Mauna Loa is erupting for the first time since 1984, prompting an ashfall advisory for Hawaii's Big Island
By Monica Garrett and Dakin Andone, CNNUpdated: Mon, 28 Nov 2022 15:10:16 GMTSource: CNNThe world's largest active volcano, Mauna Loa, is erupting for the first time in nearly 40 years, sparkingBy Monica Garrett and Dakin Andone, CNN
Updated: Mon, 28 Nov 2022 15:10:16 GMT
The world's largest active volcano, Mauna Loa, is erupting for the first time in nearly 40 years, sparking an ashfall advisory Monday for Hawaii's Big Island and surrounding waters until 10 a.m. HT (3 p.m. ET).
The eruption in Hawaii Volcanoes National Park is not threatening downhill communities or flights to the Island of Hawaii, the Hawaii Tourism Authority tweeted Monday morning. Still, a "trace to less than one quarter inch" of ashfall could accumulate on parts of the island, the National Weather Service in Honolulu said, as winds may carry fine ash and volcanic gas downwind.
"People with respiratory illnesses should remain indoors to avoid inhaling the ash particles and anyone outside should cover their mouth and nose with a mask or cloth," the Honolulu office warned. "Possible harm to crops and animals. Minor equipment and infrastructure damage. Reduced visibility. Widespread clean-up may be necessary."
Ashfall can damage vehicles and buildings, contaminate water supplies, disrupt sewage and electrical systems, and damage or kill vegetation, the weather service says, while abrasive volcanic ash can irritate eyes and lungs.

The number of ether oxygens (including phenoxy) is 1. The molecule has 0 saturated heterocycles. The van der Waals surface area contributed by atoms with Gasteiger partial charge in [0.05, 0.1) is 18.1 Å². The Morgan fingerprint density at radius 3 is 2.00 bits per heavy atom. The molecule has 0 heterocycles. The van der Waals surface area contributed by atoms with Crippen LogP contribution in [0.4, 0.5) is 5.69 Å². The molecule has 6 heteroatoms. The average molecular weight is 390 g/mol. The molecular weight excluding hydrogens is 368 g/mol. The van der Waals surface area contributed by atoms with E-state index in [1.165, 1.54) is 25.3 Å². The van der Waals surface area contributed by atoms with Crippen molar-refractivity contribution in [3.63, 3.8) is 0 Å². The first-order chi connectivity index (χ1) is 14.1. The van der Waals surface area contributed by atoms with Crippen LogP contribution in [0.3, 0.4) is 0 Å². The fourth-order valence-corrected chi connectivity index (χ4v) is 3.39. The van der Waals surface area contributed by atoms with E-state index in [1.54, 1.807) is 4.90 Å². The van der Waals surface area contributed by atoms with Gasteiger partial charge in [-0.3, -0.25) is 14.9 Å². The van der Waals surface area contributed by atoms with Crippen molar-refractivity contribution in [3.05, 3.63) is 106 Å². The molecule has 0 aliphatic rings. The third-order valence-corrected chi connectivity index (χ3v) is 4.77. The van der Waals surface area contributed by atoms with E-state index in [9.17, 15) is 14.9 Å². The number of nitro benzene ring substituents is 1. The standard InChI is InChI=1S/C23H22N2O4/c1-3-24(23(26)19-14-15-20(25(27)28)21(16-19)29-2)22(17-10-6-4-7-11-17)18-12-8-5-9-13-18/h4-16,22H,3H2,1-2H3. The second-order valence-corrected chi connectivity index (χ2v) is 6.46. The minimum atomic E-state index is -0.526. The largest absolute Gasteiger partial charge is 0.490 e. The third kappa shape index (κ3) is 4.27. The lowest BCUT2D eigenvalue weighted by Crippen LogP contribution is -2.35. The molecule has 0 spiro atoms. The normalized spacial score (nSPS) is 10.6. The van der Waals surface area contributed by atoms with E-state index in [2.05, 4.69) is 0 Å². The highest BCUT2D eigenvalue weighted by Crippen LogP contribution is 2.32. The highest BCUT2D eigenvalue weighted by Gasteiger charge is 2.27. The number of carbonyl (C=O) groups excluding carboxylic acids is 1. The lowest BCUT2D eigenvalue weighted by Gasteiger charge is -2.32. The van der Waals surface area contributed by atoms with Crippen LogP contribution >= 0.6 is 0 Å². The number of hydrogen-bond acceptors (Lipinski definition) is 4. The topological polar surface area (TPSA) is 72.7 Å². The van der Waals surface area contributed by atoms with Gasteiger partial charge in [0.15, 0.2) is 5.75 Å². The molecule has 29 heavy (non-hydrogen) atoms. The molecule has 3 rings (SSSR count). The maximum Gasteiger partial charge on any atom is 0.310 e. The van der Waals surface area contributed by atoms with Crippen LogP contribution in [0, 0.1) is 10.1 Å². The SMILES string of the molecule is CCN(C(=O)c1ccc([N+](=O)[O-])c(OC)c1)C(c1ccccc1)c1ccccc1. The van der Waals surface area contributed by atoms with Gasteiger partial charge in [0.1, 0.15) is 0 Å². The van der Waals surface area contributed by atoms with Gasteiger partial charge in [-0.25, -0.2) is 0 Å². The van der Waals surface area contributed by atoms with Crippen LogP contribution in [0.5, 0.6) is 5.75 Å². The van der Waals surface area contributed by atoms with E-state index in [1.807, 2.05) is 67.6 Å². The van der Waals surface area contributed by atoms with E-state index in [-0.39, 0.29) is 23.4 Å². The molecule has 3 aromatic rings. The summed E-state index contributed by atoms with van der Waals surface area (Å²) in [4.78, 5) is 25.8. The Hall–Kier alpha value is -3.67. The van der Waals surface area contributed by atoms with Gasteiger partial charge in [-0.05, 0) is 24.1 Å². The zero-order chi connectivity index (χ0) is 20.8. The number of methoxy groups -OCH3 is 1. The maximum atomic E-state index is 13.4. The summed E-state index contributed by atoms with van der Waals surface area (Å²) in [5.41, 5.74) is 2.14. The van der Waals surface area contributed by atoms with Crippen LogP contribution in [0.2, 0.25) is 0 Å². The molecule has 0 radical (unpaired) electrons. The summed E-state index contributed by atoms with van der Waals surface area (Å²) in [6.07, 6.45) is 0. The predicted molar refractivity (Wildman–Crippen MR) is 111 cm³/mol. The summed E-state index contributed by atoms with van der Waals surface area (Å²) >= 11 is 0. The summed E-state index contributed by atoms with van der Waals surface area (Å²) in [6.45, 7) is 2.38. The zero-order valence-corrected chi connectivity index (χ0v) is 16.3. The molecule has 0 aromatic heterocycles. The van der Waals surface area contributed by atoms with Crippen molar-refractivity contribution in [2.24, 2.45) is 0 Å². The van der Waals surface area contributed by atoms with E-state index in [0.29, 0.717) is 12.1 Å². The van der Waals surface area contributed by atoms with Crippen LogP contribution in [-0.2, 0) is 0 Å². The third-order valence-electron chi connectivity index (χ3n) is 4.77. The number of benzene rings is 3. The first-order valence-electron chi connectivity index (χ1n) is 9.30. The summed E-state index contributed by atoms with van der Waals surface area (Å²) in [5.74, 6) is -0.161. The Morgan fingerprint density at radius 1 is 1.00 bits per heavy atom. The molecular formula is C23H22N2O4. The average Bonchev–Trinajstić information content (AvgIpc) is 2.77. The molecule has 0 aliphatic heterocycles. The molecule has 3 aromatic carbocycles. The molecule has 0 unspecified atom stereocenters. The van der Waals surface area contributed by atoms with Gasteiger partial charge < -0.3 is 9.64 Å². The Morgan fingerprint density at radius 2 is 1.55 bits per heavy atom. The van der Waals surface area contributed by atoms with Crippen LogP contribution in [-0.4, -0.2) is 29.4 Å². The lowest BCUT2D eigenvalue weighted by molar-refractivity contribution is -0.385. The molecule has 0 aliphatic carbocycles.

Lava flows are contained in the summit area and do not threaten downslope communities, the Hawaiian Volcano Observatory said.
"Based on past events, the early stages of a Mauna Loa eruption can be very dynamic and the location and advance of lava flows can change rapidly," the observatory said, adding, "If the eruption remains in Moku'āweoweo, lava flows will most likely be confined within the caldera walls.
"However, if the eruptive vents migrate outside its walls, lava flows may move rapidly downslope."
Red hues from the eruption illuminated Monday's predawn sky, according to footage captured at the Kailua Bay & Pier by Matthew Liano, a resident of Kailua-Kona, along the Big Island's west coast.
"The glow is like nothing I've seen here living in Kona for most of my life," Liano told CNN.
The eruption began in Moku'āweoweo, the summit caldera of Mauna Loa, on Sunday around 11:30 p.m. HST (4:30 a.m. ET Monday), according to the observatory.
Volcano is near Kilauea, which erupted in 2018
Mauna Loa, which covers half the island of Hawaii, has erupted 33 times since 1843, the volcano's first "well-documented historical eruption," according to the US Geological Survey. It last erupted in 1984, making this prolonged quiet period the volcano's longest in recorded history.
Mauna Loa's summit crater sits about 21 miles west of Kilauea, a smaller volcano whose eruption over months in 2018 spewed lava into the Leilani Estates neighborhood, destroying more than 700 homes and displacing residents.
Mauna Loa has been in a heightened state of unrest, per the agency, which pointed in an update late last month to elevated seismic activity and increased earthquake rates.
Earthquake activity increased from five to 10 earthquakes a day since June 2022 to some 10 to 20 earthquakes a day in July and August, according to the US Geological Survey. Peak numbers of more than 100 earthquakes a day were recorded on September 23 and September 29, CNN has reported.
The increased activity prompted Hawaii Volcanoes National Park in October to close the Mauna Loa summit to all backcountry hikers until further notice, though the US National Park Service said the main section of the park has remained open.
Correction: An earlier version of this story incorrectly stated the Eastern Time equivalents for the ashfall advisory and eruption.